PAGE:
Aimed at winning back some ground lost to Apple and Google in the operating systems arena, Windows 8 is designed to work on tablets as well as PCs and laptops to give users a more consistent experience when switching between devices, CNN reported.

“It’s beautiful, modern, fast and fluid — it’s a generational change in the Windows operating system,” Microsoft Windows President Steven Sinofsky said in launching the consumer preview edition.

Windows 8 seamlessly scales across devices and screen sizes, Sinofsky said.

“There’s too many hard stops between phones and tablets and desktops. We want to make things more harmonious,” he said.

To that end the new operating system uses the “Metro” style of software currently featured on Windows phones, using a tiled startup screen.

Some tech-industry analysts said Windows 8 was unlikely to do that much for Microsoft’s market profile, but moving into the tablet arena was crucial for sustained relevance.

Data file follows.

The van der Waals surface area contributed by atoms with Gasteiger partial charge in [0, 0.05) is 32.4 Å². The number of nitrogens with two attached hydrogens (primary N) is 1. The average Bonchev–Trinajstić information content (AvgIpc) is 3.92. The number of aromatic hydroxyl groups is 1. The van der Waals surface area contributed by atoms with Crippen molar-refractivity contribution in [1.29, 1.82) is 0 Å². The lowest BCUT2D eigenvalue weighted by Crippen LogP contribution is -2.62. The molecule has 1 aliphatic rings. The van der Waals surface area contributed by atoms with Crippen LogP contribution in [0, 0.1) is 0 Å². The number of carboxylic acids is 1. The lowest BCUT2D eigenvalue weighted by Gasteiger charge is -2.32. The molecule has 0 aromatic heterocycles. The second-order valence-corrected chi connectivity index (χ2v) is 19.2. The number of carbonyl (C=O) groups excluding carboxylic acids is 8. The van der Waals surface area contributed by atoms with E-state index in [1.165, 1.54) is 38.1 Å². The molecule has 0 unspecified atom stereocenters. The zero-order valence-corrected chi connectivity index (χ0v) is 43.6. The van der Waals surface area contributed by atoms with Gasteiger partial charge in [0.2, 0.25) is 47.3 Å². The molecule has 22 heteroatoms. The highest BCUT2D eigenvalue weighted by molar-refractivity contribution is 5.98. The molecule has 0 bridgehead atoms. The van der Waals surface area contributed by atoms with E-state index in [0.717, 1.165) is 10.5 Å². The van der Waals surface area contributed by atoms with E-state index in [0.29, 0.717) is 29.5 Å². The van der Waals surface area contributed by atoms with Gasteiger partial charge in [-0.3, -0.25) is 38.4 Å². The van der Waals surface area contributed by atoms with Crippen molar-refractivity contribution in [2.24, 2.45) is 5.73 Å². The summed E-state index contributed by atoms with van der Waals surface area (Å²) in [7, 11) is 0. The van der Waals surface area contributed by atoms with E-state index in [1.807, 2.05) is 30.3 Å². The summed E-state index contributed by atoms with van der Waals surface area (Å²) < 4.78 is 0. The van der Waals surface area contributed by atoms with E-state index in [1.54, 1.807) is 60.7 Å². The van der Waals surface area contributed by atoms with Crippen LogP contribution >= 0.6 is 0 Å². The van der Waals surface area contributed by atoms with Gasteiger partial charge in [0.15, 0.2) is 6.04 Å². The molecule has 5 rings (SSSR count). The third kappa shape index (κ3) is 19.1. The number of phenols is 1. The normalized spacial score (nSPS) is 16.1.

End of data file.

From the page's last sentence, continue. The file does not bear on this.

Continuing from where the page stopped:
“Microsoft needs to be in the tablet game,” London-based analyst James Governor said. “It couldn’t sit out two or three rounds of tablets without trying to have a more effective play and clearly Windows 8 is a big part of that.”

However, he said, the popularity of Windows 7 suggests there won’t be a huge surge of people wanting the update for desktop and laptop computing.

“I don’t think it’s an explosive ‘Christ, we’ve got to have this new release,'” he said. “There isn’t necessarily a pent-up demand for what Windows 8 represents.”

Fossils of giant 1-inch fleas unearthed

PARIS, Feb. 29 (UPI) — Fossils discovered in China suggest prehistoric fleas up to an inch long may have fed on feathered dinosaurs, an international team of researchers says.

Fossils of several of the blood-sucking insects were unearthed at two sites in China, with females almost an inch long and males about half that size, Britain’s The Independent reported Wednesday.